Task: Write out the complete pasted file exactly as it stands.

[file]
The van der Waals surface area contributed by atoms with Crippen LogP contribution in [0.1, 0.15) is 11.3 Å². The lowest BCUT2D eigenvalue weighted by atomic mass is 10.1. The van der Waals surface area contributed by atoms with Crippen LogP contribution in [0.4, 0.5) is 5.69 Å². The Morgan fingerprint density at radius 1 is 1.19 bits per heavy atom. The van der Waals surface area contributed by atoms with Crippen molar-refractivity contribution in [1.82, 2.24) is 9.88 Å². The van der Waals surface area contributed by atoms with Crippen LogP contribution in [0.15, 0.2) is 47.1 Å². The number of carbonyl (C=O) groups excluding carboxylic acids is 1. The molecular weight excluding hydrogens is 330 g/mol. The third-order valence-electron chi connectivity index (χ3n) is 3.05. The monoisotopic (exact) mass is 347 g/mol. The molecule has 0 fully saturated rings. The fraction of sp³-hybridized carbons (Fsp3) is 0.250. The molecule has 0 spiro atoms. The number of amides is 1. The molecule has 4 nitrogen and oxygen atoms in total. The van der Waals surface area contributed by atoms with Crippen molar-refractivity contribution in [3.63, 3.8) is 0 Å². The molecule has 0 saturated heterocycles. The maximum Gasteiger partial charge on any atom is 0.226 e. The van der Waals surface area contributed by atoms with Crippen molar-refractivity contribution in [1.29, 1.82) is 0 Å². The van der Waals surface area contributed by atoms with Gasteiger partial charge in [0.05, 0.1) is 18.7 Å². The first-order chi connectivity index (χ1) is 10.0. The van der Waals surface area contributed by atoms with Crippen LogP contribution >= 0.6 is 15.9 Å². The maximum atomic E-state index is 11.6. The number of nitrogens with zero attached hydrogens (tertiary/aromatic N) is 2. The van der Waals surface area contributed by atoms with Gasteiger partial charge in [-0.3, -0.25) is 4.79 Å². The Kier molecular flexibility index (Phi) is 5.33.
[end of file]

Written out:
The van der Waals surface area contributed by atoms with Crippen LogP contribution in [0.1, 0.15) is 11.3 Å². The lowest BCUT2D eigenvalue weighted by atomic mass is 10.1. The van der Waals surface area contributed by atoms with Crippen LogP contribution in [0.4, 0.5) is 5.69 Å². The Morgan fingerprint density at radius 1 is 1.19 bits per heavy atom. The van der Waals surface area contributed by atoms with Crippen molar-refractivity contribution in [1.82, 2.24) is 9.88 Å². The van der Waals surface area contributed by atoms with Crippen LogP contribution in [0.15, 0.2) is 47.1 Å². The number of carbonyl (C=O) groups excluding carboxylic acids is 1. The molecular weight excluding hydrogens is 330 g/mol. The third-order valence-electron chi connectivity index (χ3n) is 3.05. The monoisotopic (exact) mass is 347 g/mol. The molecule has 0 fully saturated rings. The fraction of sp³-hybridized carbons (Fsp3) is 0.250. The molecule has 0 spiro atoms. The number of amides is 1. The molecule has 4 nitrogen and oxygen atoms in total. The van der Waals surface area contributed by atoms with Crippen molar-refractivity contribution in [3.63, 3.8) is 0 Å². The molecule has 0 saturated heterocycles. The maximum Gasteiger partial charge on any atom is 0.226 e. The van der Waals surface area contributed by atoms with Crippen molar-refractivity contribution in [1.29, 1.82) is 0 Å². The van der Waals surface area contributed by atoms with Gasteiger partial charge in [0.05, 0.1) is 18.7 Å². The first-order chi connectivity index (χ1) is 10.0. The van der Waals surface area contributed by atoms with Crippen LogP contribution >= 0.6 is 15.9 Å². The maximum atomic E-state index is 11.6. The number of nitrogens with zero attached hydrogens (tertiary/aromatic N) is 2. The van der Waals surface area contributed by atoms with Gasteiger partial charge in [-0.3, -0.25) is 4.79 Å². The Kier molecular flexibility index (Phi) is 5.33.